The single greatest sporting event in America will take place this week, the Nathan’s Hot Dog Eating Contest in Coney Island. Reigning champion Joey Chestnut will take the stage again in an attempt to reach God Status™ in the competitive eating world.
Joey Chestnut has already won the Nathan’s Hot Dog Eating Contest a record 11 times. The next closest competitor was Japan’s Takeru Kobayashi who hasn’t competed in the 4th of July hot dog eating contest in years but back in the day, he was unbeatable and won the Nathan’s contest 6 times.
Only ONCE since 2001 (18 years) has anyone other than Takeru Kobayashi or Joey Chestnut won the Nathan’s Hot Dog Eating Contest and that was in 2015 when Matt Stonie took home the title after eating 62 hot dogs to Chestnut’s 60. Joey’s won it every year since and is the overwhelming favorite to win again this year, especially after setting a world record of SEVENTY FOUR HOT DOGS AND BUNS in last year’s competition.
The New York Post published a lengthy feature on the Nathan’s Hot Dog Eating contest that included some random facts about the competition like how much money Joey Chestnut has made from competitive eating (answer below) and how the current price of a Nathan’s Hot Dog at Coney Island is $3.99 but it was only $.05 back in 1916 which is said to be the year when the contest was first held but the Post points out that story likely isn’t true:
According to Shea, the official story is that it began in 1916, the same year that Nathan Handwerker opened his first hot-dog stand in Coney Island. That Fourth of July, four Nathan’s customers, all recent immigrants, argued about who was the most American. They decided to settle it with an eating contest.
It’s a fun tale, but it probably isn’t true.
“The story was made up by Max Rosey and Mortimer Matz, the p.r. guys who created the contest in the 1970s,” says Jason Fagone, author of “Horsemen of the Esophagus: Competitive Eating and the Big Fat American Dream” (Broadway Books).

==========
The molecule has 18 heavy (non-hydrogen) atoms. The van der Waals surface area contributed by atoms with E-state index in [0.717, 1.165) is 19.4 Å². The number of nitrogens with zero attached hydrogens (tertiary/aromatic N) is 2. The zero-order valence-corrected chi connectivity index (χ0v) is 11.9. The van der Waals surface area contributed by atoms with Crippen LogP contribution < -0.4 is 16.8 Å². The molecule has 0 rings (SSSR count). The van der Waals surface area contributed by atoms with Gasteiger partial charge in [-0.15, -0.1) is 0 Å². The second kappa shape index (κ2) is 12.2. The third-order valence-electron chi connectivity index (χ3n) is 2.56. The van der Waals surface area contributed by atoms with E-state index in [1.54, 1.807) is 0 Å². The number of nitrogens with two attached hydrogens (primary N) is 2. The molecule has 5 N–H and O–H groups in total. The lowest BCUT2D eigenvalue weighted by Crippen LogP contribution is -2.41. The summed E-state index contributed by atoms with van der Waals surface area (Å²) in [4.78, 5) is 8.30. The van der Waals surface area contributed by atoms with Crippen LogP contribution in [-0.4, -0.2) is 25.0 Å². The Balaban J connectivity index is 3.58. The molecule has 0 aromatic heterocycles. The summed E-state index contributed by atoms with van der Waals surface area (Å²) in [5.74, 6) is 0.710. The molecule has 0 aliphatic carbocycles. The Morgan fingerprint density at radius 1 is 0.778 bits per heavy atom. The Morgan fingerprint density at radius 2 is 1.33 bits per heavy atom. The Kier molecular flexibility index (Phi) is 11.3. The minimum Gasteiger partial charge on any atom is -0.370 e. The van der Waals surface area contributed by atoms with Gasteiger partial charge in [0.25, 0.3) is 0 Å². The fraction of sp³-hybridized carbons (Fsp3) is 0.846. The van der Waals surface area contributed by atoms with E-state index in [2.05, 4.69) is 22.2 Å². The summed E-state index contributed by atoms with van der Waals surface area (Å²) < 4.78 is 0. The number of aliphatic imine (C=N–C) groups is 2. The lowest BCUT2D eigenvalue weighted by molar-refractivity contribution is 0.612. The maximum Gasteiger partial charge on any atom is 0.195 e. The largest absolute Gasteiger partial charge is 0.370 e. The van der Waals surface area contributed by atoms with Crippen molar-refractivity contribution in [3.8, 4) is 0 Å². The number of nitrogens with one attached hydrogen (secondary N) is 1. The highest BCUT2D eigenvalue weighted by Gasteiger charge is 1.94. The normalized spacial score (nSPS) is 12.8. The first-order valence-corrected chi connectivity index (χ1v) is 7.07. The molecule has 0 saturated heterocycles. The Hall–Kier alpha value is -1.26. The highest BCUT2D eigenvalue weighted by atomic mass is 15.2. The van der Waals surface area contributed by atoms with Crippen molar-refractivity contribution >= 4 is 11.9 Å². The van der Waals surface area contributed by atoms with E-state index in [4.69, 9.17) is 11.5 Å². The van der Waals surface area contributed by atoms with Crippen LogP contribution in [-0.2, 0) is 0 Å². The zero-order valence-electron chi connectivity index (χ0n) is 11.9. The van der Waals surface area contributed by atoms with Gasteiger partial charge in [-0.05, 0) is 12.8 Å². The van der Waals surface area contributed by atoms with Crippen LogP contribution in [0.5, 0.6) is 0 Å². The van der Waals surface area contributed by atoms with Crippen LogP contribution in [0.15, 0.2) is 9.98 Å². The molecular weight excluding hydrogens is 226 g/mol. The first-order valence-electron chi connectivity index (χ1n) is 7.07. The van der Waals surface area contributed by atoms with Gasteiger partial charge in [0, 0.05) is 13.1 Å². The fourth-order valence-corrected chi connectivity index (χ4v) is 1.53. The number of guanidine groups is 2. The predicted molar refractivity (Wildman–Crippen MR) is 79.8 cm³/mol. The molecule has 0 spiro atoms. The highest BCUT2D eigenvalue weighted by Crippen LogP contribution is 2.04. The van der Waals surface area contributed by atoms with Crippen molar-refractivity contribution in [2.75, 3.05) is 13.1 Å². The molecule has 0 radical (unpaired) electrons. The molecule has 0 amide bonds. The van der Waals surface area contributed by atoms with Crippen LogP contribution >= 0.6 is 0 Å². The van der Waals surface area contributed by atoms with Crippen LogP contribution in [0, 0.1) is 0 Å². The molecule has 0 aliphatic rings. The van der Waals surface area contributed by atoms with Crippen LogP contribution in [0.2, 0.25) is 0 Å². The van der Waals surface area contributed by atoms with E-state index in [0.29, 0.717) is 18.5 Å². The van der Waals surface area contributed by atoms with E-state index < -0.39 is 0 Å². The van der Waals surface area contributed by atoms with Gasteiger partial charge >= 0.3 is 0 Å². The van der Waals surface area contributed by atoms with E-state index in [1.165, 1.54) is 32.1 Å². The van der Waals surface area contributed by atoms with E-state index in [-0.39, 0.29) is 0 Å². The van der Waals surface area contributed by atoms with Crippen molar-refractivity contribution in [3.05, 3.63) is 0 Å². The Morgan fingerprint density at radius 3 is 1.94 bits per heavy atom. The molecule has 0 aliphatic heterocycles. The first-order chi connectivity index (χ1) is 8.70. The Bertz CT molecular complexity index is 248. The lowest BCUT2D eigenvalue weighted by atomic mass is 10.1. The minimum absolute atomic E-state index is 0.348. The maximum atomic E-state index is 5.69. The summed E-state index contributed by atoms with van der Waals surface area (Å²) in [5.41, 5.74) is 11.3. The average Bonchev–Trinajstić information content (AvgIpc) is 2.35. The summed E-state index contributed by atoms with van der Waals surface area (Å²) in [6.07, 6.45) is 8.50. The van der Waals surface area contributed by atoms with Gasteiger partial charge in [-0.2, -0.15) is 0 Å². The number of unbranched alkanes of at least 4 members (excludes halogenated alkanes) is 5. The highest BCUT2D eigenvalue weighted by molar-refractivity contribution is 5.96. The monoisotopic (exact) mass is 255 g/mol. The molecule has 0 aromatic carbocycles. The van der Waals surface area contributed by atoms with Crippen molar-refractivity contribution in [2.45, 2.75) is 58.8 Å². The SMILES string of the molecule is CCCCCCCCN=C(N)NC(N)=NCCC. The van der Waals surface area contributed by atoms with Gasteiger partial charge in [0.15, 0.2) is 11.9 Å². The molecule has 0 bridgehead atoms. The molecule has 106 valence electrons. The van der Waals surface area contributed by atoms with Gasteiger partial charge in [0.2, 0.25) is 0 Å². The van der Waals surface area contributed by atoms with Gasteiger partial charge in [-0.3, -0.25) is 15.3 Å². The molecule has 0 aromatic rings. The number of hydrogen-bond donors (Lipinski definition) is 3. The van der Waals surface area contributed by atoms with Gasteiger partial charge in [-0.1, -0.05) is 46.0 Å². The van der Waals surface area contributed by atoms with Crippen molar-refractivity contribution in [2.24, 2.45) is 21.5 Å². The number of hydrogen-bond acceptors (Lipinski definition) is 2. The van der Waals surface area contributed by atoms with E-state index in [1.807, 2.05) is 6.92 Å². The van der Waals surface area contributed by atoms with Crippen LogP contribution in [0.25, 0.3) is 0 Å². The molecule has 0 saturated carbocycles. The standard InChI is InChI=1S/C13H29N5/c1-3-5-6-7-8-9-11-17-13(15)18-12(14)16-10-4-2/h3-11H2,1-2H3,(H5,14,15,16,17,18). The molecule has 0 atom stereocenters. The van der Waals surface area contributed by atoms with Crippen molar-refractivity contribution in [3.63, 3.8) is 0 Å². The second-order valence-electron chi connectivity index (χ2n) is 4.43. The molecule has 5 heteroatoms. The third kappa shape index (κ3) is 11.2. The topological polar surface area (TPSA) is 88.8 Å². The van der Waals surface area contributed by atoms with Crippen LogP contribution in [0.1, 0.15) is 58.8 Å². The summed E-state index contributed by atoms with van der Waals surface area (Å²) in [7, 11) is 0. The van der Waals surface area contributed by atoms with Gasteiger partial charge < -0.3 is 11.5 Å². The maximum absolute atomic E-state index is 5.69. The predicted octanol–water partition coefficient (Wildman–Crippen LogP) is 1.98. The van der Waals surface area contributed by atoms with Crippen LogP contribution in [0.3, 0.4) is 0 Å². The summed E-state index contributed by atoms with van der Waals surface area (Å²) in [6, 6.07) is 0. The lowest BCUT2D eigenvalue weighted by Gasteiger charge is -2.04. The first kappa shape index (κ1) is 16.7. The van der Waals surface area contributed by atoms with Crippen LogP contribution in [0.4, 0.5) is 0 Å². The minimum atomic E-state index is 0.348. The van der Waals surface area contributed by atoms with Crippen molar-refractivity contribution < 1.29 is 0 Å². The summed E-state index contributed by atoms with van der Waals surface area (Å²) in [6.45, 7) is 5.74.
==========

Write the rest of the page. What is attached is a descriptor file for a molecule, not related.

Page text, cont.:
Shea, who has made it his life’s work to nurture and build on the contest’s mythology, admits that the origin story is “aspirational history.” (via)
‘Aspirational History’ sounds totally legit.
The article went on to talk about the ‘cultural shift’ that took place in 2001 when Kobayashi showed up on the scene and changed it forever. Before Kobayashi, the competitors were said to be ‘in on the joke’ but he showed up after training his ass off to win the competition and blew away in the competition in ways that nobody believed was possible.
The secret to his success in competitive eating sounds straight up painful (and gross):
“In eating, there are two eras,” says Fagone. “Before Kobayashi and After Kobayashi. Until he showed up, competitive eaters tended to be in on the joke. They were doing it with some degree of irony. But Kobayashi wasn’t, and that was his great innovation.”
Kobayashi tells The Post that his secret was a combination of training — it involves drinking three gallons of water in 90 seconds to expand his stomach — and his “ability to focus more than others.”
He also originated, in 2002, the “Solomon Method,” a speed-eating technique where each hot dog is split in half and both ends forced into the mouth, side by side. (The name, invented by fans, is an allusion to King Solomon, who once threatened to split a baby in half.) (via)